Kingston HyperX Cloud Headset Review: Great Sound, Poor Mic
Kingston’s latest entry into the headset market, the HyperX Cloud, is a great choice for gaming, but not so much for other applications.
The HyperX Cloud isn’t the first headset Kingston has brought to market. They had previously partnered with SteelSeries to create the SteelSeries Siberia V2 HyperX edition. The Cloud, by comparison, is the result of a collaboration with Swedish peripheral maker QPAD, and represents a substantial jump in quality over its predecessor. While it appears to be nothing more than an updated version of some of QPAD’s products, it does make for a pretty nice looking headset.
The first you’ll notice when you removed the Cloud from the box is that it’s light. Compared to some other headsets I have around the office, it’s noticeably lighter. This is due to its mostly aluminum construction. In testing, this was a boon during longer gaming sessions, as you barely notice the headset when you’re wearing it. Pair this with the padded leather band, and you’ve got a headset that is very comfortable to wear.
Included in the box are two sets of earcups – one leather, and one velour. If you like being able to hear what’s going on around you while you’re gaming, you’ll want to put the velour set on. When using the leather cups, you’ll find that very little background noise intrudes on your gaming. While it’s not as effective as active noise cancelling, it did a good job of preventing everyday noises from distracting me from the on-screen action.
Another nice feature the Cloud offers is a split-length cable. The main headset cable is about three and a half feet long. Including with the headset is a second three and a half foot cable (this contains the in-line muting and volume control) as well as an extension cable that adds another six feet of length. Splitting the cords this way allows you to use a short cable for working on a laptop or tablet, while still supplying you enough cable to allow some movement while it’s plugged into your PC or console. There’s even an included conversion plug to allow you to use the Cloud with your cell phone.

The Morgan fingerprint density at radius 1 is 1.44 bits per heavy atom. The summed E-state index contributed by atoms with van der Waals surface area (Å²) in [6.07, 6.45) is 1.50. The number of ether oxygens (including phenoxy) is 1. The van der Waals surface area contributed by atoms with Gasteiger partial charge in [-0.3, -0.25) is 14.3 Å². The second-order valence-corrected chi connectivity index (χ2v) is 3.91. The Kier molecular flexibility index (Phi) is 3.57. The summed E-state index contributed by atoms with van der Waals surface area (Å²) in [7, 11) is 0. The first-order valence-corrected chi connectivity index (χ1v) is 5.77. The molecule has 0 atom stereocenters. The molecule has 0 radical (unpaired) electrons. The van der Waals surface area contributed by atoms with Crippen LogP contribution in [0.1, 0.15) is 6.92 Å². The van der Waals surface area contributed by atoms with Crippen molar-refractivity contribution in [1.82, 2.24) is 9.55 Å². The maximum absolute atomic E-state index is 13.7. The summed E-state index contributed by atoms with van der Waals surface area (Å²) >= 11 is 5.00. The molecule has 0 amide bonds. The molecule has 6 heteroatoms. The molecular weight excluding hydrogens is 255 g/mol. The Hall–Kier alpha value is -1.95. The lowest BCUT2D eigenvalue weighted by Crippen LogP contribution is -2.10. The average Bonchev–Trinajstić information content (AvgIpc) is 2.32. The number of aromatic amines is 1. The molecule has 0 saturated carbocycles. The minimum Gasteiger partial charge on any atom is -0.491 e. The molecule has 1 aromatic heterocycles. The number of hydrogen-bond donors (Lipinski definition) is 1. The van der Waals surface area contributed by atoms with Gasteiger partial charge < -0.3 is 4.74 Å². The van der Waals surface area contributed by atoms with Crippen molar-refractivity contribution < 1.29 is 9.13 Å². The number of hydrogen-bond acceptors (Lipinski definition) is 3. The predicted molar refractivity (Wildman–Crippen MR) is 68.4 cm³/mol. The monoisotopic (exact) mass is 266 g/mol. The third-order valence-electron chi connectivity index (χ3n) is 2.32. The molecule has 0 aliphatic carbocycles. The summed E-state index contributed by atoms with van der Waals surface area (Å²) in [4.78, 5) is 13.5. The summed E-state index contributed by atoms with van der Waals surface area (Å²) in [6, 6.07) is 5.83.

While all of these features are nice, the biggest thing a headset needs to do is deliver high quality sound, and the HyperX Cloud nails it. Highs are clear and crisp, mid-range tones are well-articulated, and the bass is solid with being distorted, even with the volume cranked. When using it for Skype or in-game chat, voices are reproduced quite well. It’s certainly got the best sound of any $100 headset I’ve tested in quite a while.
While the incoming sound is great, the outgoing sound leaves a bit to be desired. The Cloud features a detachable microphone that plugs into the bottom of the left earphone, and as is often the case with such microphones, the quality is lacking. While it’s certainly serviceable for in-game chat or casual Skype calls, you won’t want to use this for streaming or recording of any type. The microphone lacks noise-canceling, so it picks up just about any background noise it can find, and even in a whisper-silent room, it seems to have a bit of a buzz to it. It shouldn’t affect gamers, but if you do more than just gaming, it could be an issue.
Still, the HyperX Cloud is an awfully good gaming headset for the money. It’s comfortable, lightweight, has great sound, and works with basically any platform. For just under $100, you can’t ask for much more. While it might not be the best tool for recording audio, it’s a great headset for just about any gamer, and it won’t break the bank.
The HyperX Cloud was reviewed using a sample provided by Kingston.